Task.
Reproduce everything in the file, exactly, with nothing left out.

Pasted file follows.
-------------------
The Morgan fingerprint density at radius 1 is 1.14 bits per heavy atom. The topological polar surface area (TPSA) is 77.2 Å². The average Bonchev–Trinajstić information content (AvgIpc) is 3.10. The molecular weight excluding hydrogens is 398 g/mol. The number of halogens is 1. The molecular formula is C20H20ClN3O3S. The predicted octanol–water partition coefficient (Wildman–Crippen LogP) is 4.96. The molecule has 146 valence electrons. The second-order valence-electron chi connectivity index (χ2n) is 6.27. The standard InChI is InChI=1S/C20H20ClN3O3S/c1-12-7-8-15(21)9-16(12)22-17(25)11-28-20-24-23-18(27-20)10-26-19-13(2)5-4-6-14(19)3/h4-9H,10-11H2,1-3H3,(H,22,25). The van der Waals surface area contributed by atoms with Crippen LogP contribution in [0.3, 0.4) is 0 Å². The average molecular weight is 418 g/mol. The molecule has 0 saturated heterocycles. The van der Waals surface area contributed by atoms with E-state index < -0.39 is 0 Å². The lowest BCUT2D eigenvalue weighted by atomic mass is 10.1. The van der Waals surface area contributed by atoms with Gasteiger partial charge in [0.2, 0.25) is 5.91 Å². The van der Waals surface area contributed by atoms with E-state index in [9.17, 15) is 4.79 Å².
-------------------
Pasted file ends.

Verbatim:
The Morgan fingerprint density at radius 1 is 1.14 bits per heavy atom. The topological polar surface area (TPSA) is 77.2 Å². The average Bonchev–Trinajstić information content (AvgIpc) is 3.10. The molecular weight excluding hydrogens is 398 g/mol. The number of halogens is 1. The molecular formula is C20H20ClN3O3S. The predicted octanol–water partition coefficient (Wildman–Crippen LogP) is 4.96. The molecule has 146 valence electrons. The second-order valence-electron chi connectivity index (χ2n) is 6.27. The standard InChI is InChI=1S/C20H20ClN3O3S/c1-12-7-8-15(21)9-16(12)22-17(25)11-28-20-24-23-18(27-20)10-26-19-13(2)5-4-6-14(19)3/h4-9H,10-11H2,1-3H3,(H,22,25). The van der Waals surface area contributed by atoms with Crippen LogP contribution in [0.3, 0.4) is 0 Å². The average molecular weight is 418 g/mol. The molecule has 0 saturated heterocycles. The van der Waals surface area contributed by atoms with E-state index < -0.39 is 0 Å². The lowest BCUT2D eigenvalue weighted by atomic mass is 10.1. The van der Waals surface area contributed by atoms with Gasteiger partial charge in [0.2, 0.25) is 5.91 Å². The van der Waals surface area contributed by atoms with E-state index in [9.17, 15) is 4.79 Å².